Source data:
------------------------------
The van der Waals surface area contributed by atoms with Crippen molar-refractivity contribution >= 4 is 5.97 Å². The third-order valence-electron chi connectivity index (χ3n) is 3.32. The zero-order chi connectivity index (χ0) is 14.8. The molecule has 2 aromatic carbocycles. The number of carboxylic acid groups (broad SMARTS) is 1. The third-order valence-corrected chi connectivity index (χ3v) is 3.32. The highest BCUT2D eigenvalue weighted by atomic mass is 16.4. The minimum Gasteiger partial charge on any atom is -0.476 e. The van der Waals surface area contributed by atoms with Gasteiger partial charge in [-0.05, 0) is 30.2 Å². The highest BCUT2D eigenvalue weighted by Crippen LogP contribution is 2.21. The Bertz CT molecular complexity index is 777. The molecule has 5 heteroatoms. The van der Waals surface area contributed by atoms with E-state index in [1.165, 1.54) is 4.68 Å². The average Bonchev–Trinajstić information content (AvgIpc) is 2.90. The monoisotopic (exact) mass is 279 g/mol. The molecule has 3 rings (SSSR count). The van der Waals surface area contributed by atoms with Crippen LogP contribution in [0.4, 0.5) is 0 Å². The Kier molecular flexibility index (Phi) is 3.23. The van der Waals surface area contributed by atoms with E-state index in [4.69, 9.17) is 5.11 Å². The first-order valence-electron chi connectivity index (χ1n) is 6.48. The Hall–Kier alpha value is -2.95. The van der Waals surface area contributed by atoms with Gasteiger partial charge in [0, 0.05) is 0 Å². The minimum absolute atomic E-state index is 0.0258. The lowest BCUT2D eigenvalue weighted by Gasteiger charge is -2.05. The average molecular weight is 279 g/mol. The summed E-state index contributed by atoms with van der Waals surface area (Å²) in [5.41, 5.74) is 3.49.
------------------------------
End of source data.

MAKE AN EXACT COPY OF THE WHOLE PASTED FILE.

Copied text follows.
The van der Waals surface area contributed by atoms with Crippen molar-refractivity contribution >= 4 is 5.97 Å². The third-order valence-electron chi connectivity index (χ3n) is 3.32. The zero-order chi connectivity index (χ0) is 14.8. The molecule has 2 aromatic carbocycles. The number of carboxylic acid groups (broad SMARTS) is 1. The third-order valence-corrected chi connectivity index (χ3v) is 3.32. The highest BCUT2D eigenvalue weighted by atomic mass is 16.4. The minimum Gasteiger partial charge on any atom is -0.476 e. The van der Waals surface area contributed by atoms with Gasteiger partial charge in [-0.05, 0) is 30.2 Å². The highest BCUT2D eigenvalue weighted by Crippen LogP contribution is 2.21. The Bertz CT molecular complexity index is 777. The molecule has 5 heteroatoms. The van der Waals surface area contributed by atoms with E-state index in [1.165, 1.54) is 4.68 Å². The average Bonchev–Trinajstić information content (AvgIpc) is 2.90. The monoisotopic (exact) mass is 279 g/mol. The molecule has 3 rings (SSSR count). The van der Waals surface area contributed by atoms with Crippen LogP contribution in [0.4, 0.5) is 0 Å². The Kier molecular flexibility index (Phi) is 3.23. The van der Waals surface area contributed by atoms with E-state index in [4.69, 9.17) is 5.11 Å². The first-order valence-electron chi connectivity index (χ1n) is 6.48. The Hall–Kier alpha value is -2.95. The van der Waals surface area contributed by atoms with Gasteiger partial charge in [0, 0.05) is 0 Å². The minimum absolute atomic E-state index is 0.0258. The lowest BCUT2D eigenvalue weighted by Gasteiger charge is -2.05. The average molecular weight is 279 g/mol. The summed E-state index contributed by atoms with van der Waals surface area (Å²) in [5.41, 5.74) is 3.49.